The sick shall be rewarded

   The health insurance man was on the phone. "Good news," said Bob. "Itís time for your group plan renewal and the increase is only going to be 17 percent."
   I could hardly contain my happiness. Only 17 percent! "Nice going, Bob," I replied. "Much better than the 25 percent increase we had last year. What happened? Did our insurance company sell one of their shopping centers before foreclosure?"
   I suppose I was a little too sarcastic. "Now thatís not nice." Bob answered. "With AIDS and other major health problems the insurance companies are still having a tough go."
   "What was our return on investment this time?í
   Bobís tone took a slight dive. "Well, letís see. You paid premiums of $57,144 and reported and received $16,435 in claims. Hmm, 29 percent." He paused. "They should be very happy with you."
   It wasnít a surprise. I knew that once again the employees of our company had failed to get me my moneyís worth. At staff meetings I would eagerly ask if anyone had been using our insurance plan, only to have my heart sink as I looked out at a room of lowered heads.
   It became so distressing I had no choice Ė I got my wife pregnant with our fourth child. She understood. Maternity coverage was indeed a part of the plan and with a work force of Christian Scientists it was the only way to get my return into double figures.
   Yet despite the profit we generated for our insurance company as a result of our companyís good health, we were slapped with a 17 percent increase. Bob explained that, obviously, other companies hadnít fared quite as well as ours.
   "Iíll tell you what," he offered. "Let me run a few comparables and see what I can come up with. Maybe we can do little better."
   I thanked him for his concern, hung up, and pondered whether to give one of the thousands of insurance brokers who had called over the years a chance to finally steal Bobís business away from him. I decided to open it up to competitive bidding.
   Fortunately, there was a health insurance broker lying in my doorway that very moment. I motioned for her to come in.
   "You have impeccable timing." I said.
   She looked skeptical. "If youíre sick I canít help you."
   "Believe me." I answered, "Insurance companies love us. I need a competitive bid."
   "Great! What kind of plan are you looking for?"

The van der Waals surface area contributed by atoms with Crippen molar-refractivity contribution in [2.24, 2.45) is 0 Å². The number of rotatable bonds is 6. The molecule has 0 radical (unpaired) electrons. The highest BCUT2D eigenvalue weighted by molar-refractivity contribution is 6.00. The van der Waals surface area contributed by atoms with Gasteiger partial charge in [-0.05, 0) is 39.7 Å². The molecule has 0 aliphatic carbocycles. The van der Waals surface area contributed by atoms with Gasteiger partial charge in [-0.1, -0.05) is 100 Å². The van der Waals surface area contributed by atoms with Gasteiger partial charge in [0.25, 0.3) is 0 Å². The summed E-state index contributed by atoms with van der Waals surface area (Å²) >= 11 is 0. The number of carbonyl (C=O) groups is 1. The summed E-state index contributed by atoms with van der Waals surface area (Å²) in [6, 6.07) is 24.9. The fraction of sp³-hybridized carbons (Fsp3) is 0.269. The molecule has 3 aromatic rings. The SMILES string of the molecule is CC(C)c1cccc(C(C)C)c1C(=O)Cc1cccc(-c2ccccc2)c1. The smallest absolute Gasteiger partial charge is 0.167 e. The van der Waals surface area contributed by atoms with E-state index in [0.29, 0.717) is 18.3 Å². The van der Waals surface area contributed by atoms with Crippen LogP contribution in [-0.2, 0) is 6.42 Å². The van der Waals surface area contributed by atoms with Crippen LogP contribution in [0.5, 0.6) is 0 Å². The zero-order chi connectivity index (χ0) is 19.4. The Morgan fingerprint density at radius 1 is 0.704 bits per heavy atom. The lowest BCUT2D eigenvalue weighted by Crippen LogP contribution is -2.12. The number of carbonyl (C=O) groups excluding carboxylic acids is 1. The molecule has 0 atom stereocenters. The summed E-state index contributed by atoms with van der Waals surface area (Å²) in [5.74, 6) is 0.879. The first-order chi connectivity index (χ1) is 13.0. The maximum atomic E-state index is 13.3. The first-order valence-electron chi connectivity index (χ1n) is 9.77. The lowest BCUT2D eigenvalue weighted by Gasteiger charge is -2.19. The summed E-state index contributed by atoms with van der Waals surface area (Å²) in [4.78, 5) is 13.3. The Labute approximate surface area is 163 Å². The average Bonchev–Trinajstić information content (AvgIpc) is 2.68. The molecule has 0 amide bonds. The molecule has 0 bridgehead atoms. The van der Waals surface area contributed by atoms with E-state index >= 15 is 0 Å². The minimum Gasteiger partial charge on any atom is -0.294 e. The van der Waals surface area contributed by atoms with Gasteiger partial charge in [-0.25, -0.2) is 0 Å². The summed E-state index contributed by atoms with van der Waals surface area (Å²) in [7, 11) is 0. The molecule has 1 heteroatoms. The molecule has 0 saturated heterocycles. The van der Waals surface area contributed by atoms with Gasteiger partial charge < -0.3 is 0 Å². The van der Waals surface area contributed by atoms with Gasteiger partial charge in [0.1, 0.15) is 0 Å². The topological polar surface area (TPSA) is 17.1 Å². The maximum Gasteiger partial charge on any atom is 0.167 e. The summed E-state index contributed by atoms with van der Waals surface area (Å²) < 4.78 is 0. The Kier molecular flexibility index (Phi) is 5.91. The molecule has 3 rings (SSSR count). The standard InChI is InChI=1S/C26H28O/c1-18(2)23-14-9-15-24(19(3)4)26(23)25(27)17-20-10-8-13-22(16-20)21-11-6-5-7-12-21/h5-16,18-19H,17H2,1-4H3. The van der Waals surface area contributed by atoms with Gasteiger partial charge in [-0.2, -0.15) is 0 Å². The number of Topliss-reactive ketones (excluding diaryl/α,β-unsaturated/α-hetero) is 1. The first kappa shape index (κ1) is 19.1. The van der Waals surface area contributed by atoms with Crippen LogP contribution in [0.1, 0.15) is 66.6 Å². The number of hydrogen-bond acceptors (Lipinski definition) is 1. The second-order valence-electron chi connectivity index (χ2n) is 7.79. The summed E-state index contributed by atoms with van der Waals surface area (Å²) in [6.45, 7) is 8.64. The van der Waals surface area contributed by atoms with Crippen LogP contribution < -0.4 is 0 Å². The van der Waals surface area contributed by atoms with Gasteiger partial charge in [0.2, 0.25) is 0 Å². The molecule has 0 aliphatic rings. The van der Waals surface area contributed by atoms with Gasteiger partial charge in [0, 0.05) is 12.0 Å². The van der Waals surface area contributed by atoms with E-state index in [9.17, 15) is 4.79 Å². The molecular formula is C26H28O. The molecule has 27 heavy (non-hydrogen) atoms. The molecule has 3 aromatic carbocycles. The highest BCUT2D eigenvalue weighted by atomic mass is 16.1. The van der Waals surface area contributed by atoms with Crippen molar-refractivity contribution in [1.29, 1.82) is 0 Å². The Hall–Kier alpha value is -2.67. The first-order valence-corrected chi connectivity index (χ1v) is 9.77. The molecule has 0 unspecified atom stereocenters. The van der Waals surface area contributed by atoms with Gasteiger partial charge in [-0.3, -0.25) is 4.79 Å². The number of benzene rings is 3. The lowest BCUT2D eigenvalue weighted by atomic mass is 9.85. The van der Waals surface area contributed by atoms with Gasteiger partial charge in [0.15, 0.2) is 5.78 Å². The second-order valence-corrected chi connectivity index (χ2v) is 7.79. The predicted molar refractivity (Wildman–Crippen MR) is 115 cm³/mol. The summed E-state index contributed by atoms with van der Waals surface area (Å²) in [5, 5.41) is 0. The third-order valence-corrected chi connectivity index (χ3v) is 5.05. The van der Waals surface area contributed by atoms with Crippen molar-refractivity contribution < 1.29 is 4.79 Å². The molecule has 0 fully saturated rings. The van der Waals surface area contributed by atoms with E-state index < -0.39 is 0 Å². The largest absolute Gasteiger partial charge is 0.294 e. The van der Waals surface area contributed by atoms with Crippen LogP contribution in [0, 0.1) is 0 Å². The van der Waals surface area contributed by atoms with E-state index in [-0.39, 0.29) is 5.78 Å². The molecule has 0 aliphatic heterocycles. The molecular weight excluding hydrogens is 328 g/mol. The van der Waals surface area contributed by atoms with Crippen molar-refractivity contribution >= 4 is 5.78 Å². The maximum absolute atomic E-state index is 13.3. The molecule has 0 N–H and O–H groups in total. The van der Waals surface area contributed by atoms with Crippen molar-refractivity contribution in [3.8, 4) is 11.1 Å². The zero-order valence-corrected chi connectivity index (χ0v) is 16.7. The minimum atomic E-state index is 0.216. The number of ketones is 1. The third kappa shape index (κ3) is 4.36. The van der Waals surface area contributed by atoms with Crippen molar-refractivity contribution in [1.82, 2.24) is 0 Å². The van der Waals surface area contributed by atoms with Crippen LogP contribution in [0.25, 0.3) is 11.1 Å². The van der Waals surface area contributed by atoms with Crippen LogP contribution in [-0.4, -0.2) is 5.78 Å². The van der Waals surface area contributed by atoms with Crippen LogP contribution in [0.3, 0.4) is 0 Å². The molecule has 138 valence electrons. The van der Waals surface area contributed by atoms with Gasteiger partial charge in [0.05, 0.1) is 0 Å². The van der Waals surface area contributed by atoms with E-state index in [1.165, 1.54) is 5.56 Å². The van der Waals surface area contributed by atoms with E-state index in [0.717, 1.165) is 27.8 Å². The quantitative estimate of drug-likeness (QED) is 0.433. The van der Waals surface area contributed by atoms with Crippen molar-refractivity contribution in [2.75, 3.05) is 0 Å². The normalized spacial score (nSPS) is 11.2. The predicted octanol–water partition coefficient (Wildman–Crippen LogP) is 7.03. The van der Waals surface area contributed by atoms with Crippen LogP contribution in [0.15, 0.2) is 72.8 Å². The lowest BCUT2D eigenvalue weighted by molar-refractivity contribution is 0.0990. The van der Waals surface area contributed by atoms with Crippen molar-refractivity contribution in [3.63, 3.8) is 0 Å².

That was easy. "One with a good return. Cheap. Major, major medical. Got anything with a $50,000 deductible?"
   "No, but weíve got a Preferred Physician plan with a $1,000 deductible that might meet your needs. Did you want dental, also?"
   I bared my fangs
   "OK, weíll cross out dental. How about prescription drug coverage?í
   I had tried that before. Abysmal return. "No thanks. Just major medical so that our employees will not be wiped out financially by something completely beyond their control. Our government couldnít offer this basic protection, so business must." I squared my shoulders and thrust my chin in the air. "Itís the least we can do."
   "I admire your civic responsibility. Anything else?"
   "No, just get me the cheapest, simplest plan you can find, and right away. I want to make a decision by the end of the week and never think of health insurance again."
   She took a copy of the "census" from our existing plan and left. I called Bob and gave him the new parameters ($1,000 deductible, euthanasia requirements etc.) and asked him to get back to me by the end of the week. I didnít mention any competitive bid possibilities.
   Both were very prompt, but only one could get the account. If it had been close, loyalty to Bob would surely have won out. But it wasnít close. Well, it was close, but not that close.
   I picked up the phone to give Bob the bad news. How could I break it to him, this loyal servant for the past five years? Sure, he had many other clients but this could really break his spirit. I had never had a complaint about his service. How could I do this to him?
   He answered the phone, the usual eagerness to please in his voice. "Bob," I said. "Youíre out. Call me next year at renewal time and maybe you can steal it back."
   Some things are easier than expected.



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